Coal-fired power plants that belch pollution and contribute to global warming were supposed to be phased out in a more environmentally sensitive China.
In recent years, Chinese officials have spun and won applause for new clean environment narratives at various climate change and other environmental events and fora. But the facts on the ground increasingly belie those clean energy ambitions and claims.
In June, China’s National Energy Administration (NEA) said the country plans to boost domestic oil production this year by 1% to 3.85 million barrels per day (bpd). The NEA also outlined plans to ramp up natural gas production, the cleanest burning fossil fuel, by 4.3% year on year to 181 billion cubic meters (bcm).
Pumped up crude oil output is already underway, expanding by 1.3% year on year in May at 16.46 million tons, according to National Bureau of Statistics (NBS) data.
China’s natural gas production increased even more in May, up a whopping 12.7% year on year, as the country’s economy swung back into gear after a Covid-19 lockdown that crushed energy demand in the first quarter.
The NEA plan also aims to increase renewable energy, including hydro, solar, wind, ethanol, and coal-to-liquids, as a larger percentage of the country’s energy mix and to offset reliance on mostly imported hydrocarbons.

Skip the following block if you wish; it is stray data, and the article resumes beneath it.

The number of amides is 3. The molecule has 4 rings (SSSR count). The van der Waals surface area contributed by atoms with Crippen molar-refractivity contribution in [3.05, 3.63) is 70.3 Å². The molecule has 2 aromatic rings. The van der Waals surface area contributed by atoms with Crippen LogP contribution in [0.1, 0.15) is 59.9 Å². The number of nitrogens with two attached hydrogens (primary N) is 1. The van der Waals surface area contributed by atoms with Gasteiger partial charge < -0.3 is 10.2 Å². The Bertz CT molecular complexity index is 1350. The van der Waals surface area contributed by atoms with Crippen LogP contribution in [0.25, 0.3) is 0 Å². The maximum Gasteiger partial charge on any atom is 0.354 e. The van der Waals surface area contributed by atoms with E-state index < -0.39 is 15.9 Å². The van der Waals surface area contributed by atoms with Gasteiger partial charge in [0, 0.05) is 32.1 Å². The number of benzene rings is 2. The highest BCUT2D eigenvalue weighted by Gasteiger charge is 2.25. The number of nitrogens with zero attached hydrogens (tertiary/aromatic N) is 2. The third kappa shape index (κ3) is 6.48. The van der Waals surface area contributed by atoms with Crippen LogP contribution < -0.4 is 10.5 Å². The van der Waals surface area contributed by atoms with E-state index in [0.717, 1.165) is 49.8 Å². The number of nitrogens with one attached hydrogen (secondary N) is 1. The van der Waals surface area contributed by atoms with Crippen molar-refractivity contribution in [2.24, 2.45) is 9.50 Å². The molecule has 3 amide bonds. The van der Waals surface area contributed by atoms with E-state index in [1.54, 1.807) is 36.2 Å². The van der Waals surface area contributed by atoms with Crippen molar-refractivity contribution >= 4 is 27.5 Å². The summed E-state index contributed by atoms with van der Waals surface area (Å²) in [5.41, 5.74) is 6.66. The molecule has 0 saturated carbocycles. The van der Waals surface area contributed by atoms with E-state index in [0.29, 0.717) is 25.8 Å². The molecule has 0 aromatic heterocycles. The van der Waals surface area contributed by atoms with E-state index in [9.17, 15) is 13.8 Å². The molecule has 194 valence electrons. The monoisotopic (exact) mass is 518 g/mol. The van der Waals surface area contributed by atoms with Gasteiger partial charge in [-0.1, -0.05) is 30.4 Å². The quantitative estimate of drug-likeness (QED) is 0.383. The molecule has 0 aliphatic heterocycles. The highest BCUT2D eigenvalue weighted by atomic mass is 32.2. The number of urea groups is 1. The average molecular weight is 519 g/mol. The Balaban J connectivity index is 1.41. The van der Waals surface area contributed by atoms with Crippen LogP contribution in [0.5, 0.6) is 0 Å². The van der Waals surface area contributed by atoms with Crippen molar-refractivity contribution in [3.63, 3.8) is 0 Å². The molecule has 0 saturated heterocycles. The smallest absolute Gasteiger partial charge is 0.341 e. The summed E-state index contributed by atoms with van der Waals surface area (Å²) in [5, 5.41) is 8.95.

The NEA plans 900 gigawatts (GW) of new installed non-fossil fuel power generation capacity in 2020, lowering the share of coal in the national energy mix to 57.5% from 57.7% in 2019, a small but noteworthy reduction.
China will continue to replace coal-fired power plants with electricity-based heating to curb coal consumption, the NEA said. It will also accelerate the construction of liquefied natural gas (LNG) pipelines and storage facilities.
While China – the world’s largest coal producer and consumer – is officially calling for a reduction in its reliance on the polluting fuel, its statistical consumption patterns tell a different story.
Coal used by coastal power plants at five major Chinese utilities hit 488,800 tons during the last week of March, more than double from a record low seen on February 10, according to China Coal Transport & Distribution Association (CCTDA).
Though China’s coal uptick was partly in response to a spike in electricity demand as factories restarted after lockdown measures ended in mid-March, coal imports in April surged 35% to 34.42 million tons from a year earlier.
That demand, which slipped slightly year on year in May, is projected to rise the rest of the year at power plants and among industrial users as the economy stirs back to life.
There are central plans to use much more. China plans to add coal storage facilities across its power plants in 2020 to ensure stockpiles at or above 15 days’ normal supply for coal-driven power plants.
Despite the green rhetoric, China’s coal consumption in 2019 was up not down by 1% over the previous year, driven by stronger energy demand. That marked the third consecutive annual rise in coal use.
The government is also permitting more domestic coal production, with as much as 141 million tons worth greenlighted from January to June of 2019, an increase of 2.6% year on year, according to government data. In 2018, only 25 million tons of domestic production was approved.